A post on this site from December 2013 was entitled “5 of the Best Unknown (Or Lesser-Known) Foreign Films of the 1950’s.” The reason that decade in particular was highlighted was because of the emergence of some of the greatest filmmakers of all time from other countries, creating some of the best movies ever made in that one time period. Well, because there were so many great movies, it is inevitable that some other outstanding foreign films of the same period would be unjustly overlooked, so that particular post was an attempt ensure that certain deserving films were given a chance to be seen and savored by anyone desiring some truly rewarding movie-viewing experiences.
With that being the case, it must be admitted that while trying to isolate some truly great but overlooked foreign films to one decade, other noteworthy films that bookend that same time period could suffer the same fate as the ones mentioned in that post and continue to be less-known than they need to be. Because as was true of the 1950’s, the entire postwar period from 1946 and stretching even in to the early 1960’s produced a wealth of outstanding films from abroad, so it would be a disservice just to isolate discussion of overlooked films to one decade and not mention other outstanding ones that fall around or in that same time period.
So, with that in mind, here in random order are 5 Criminally Underseen Postwar Foreign Films that beg discovery from what could be considered one of the greatest if not the greatest era of foreign filmmaking the cinema has ever seen. They are as follows:
(1) Spring in a Small Town (1948) This gem from China is virtually unknown by the general public and even by quite a few film fans (though remade in 2002) yet it was voted the best Chinese-language film of all time by the Hong Kong Film Critics Society in 2002. One look and you’ll get an idea why. It is the story of a sickly landowner and his bored wife who are stirred out of their lethargy by a visit from an old friend, a doctor from Shanghai. However, it just so happens that the young doctor was the first love of the wife some years earlier. What this leads to is not entirely expected and is played out very subtly but intensely, with excellent performances by all involved. A simple premise exceedingly well done and worth seeking out.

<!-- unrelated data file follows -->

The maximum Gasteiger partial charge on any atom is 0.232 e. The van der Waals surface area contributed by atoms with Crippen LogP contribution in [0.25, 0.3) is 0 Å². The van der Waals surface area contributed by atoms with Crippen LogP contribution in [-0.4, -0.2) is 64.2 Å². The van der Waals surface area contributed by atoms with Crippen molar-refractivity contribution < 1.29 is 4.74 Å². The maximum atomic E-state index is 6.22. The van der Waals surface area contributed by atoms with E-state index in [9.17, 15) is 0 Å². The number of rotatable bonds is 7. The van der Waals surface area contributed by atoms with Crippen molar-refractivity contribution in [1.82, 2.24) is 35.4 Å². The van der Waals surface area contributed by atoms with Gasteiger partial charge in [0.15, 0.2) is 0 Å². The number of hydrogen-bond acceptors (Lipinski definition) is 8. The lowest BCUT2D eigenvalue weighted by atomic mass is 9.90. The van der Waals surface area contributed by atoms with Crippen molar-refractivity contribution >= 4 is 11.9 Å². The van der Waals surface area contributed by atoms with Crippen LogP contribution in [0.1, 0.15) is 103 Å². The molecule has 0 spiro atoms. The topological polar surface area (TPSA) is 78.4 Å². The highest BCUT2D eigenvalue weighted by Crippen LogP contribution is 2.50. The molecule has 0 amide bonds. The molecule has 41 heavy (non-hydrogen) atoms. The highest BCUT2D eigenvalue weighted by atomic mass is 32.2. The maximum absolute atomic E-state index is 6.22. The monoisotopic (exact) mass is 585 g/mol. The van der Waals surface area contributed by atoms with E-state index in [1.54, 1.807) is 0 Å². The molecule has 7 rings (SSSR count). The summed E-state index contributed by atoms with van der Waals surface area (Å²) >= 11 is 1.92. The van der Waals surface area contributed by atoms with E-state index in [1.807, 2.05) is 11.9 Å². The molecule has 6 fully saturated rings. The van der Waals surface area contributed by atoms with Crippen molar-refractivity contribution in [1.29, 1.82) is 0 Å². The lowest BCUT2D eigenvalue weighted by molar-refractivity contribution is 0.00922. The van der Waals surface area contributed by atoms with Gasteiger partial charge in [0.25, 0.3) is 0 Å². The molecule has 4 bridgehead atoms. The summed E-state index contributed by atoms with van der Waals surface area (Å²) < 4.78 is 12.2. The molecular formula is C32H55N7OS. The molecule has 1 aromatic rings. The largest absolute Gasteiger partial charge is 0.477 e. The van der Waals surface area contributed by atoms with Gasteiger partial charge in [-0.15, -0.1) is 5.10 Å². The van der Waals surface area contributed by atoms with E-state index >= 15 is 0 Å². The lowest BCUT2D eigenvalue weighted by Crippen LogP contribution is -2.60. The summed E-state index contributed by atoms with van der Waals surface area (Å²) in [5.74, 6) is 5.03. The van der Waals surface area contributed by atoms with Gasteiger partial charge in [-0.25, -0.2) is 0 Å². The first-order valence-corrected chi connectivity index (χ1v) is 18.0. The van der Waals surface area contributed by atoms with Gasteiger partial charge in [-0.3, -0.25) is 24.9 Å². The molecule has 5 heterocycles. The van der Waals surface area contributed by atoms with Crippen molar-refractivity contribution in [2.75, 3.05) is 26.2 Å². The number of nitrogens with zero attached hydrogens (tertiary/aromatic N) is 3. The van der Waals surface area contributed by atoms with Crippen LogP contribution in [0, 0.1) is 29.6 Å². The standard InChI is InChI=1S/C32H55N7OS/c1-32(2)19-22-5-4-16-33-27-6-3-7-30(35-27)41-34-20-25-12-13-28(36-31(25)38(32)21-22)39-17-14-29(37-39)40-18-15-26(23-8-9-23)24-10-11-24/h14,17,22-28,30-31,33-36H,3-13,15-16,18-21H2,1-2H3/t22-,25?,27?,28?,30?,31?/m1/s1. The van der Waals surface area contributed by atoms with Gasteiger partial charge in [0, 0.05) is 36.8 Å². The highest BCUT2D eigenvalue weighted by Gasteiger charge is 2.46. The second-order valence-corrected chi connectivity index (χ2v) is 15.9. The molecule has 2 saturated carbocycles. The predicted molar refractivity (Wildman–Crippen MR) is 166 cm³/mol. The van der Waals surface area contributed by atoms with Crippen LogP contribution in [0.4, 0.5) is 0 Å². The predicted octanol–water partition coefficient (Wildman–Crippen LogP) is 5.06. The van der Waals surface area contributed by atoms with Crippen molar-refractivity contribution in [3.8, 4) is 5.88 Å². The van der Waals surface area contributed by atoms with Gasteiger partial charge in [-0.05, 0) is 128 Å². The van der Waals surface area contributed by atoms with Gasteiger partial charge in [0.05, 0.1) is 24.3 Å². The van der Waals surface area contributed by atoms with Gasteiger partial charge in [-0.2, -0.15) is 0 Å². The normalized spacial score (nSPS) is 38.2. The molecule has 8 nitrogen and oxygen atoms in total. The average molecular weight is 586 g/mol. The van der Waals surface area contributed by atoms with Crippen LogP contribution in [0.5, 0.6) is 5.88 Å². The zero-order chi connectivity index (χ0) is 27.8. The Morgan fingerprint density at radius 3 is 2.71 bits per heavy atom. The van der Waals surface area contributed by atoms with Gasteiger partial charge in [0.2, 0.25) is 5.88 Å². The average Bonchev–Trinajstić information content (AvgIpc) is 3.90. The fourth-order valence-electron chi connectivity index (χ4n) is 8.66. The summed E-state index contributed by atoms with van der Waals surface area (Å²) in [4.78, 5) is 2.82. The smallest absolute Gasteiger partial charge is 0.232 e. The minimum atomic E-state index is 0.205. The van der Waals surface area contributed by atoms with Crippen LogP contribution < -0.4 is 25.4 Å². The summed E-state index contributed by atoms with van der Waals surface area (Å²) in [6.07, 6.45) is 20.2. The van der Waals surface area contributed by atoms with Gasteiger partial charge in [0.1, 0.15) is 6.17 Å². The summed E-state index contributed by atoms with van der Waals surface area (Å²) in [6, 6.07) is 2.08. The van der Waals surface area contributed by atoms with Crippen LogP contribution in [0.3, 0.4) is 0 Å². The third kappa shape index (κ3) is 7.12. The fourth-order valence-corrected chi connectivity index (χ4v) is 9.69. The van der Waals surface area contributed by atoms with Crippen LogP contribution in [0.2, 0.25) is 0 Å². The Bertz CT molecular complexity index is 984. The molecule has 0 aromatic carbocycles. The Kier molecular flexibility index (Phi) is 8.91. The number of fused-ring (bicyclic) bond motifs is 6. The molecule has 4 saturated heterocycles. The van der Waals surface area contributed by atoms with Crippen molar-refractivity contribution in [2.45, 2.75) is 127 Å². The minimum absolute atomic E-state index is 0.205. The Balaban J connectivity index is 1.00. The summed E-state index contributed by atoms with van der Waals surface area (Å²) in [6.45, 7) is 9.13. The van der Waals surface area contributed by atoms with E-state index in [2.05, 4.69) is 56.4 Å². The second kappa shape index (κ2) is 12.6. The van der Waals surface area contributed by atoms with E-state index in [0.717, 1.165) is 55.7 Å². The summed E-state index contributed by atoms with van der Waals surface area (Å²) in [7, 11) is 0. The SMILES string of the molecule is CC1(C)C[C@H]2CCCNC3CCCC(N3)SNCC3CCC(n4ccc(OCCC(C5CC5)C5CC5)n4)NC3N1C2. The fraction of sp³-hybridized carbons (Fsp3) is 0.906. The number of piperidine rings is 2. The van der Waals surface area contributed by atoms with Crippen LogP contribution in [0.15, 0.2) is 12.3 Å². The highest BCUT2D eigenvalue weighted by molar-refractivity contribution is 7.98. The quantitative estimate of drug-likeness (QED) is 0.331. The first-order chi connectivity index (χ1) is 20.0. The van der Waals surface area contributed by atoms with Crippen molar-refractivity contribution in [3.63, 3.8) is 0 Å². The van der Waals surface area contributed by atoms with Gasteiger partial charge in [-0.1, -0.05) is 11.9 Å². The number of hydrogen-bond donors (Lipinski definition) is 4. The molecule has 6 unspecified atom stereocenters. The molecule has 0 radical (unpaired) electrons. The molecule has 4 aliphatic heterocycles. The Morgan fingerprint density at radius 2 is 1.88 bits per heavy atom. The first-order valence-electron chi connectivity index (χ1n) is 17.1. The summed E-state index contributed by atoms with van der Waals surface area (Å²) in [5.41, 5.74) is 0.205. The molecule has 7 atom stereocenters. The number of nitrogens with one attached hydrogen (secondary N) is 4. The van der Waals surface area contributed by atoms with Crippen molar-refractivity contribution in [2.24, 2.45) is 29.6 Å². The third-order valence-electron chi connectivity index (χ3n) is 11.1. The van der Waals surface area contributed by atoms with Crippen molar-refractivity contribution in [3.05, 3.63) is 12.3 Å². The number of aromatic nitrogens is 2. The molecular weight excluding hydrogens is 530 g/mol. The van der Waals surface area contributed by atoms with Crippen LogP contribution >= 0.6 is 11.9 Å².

(2) Le Notte Bianche (1957) One of the lesser-known works by the great director Luchino Visconti (pictured above in close-up), from a novel by the esteemed Russian writer Fyodor Dostoyevsky, this is a heartbreakingly beautiful jewel of a movie. Shot almost like a fairy-tale with exquisite cinematography by Giuseppe Rotunno, it tells the story of a shy, lonely clerk, wonderfully played by Marcello Mastroianni (pictured above), who sees a woman crying on a bridge one night and finds out she’s waiting for a man, her one true love, to return to her at that bridge as he promised the year before. What follows is a very tender, melancholy story as Mastroianni falls helplessly in love with the enigmatic woman, played by a radiant Maria Schell (pictured above), finding a happiness that has eluded him and hoping beyond all hope that her love never returns. Along with an ending that is powerfully moving, this is a prime example of romantic storytelling at its best. Highly recommended.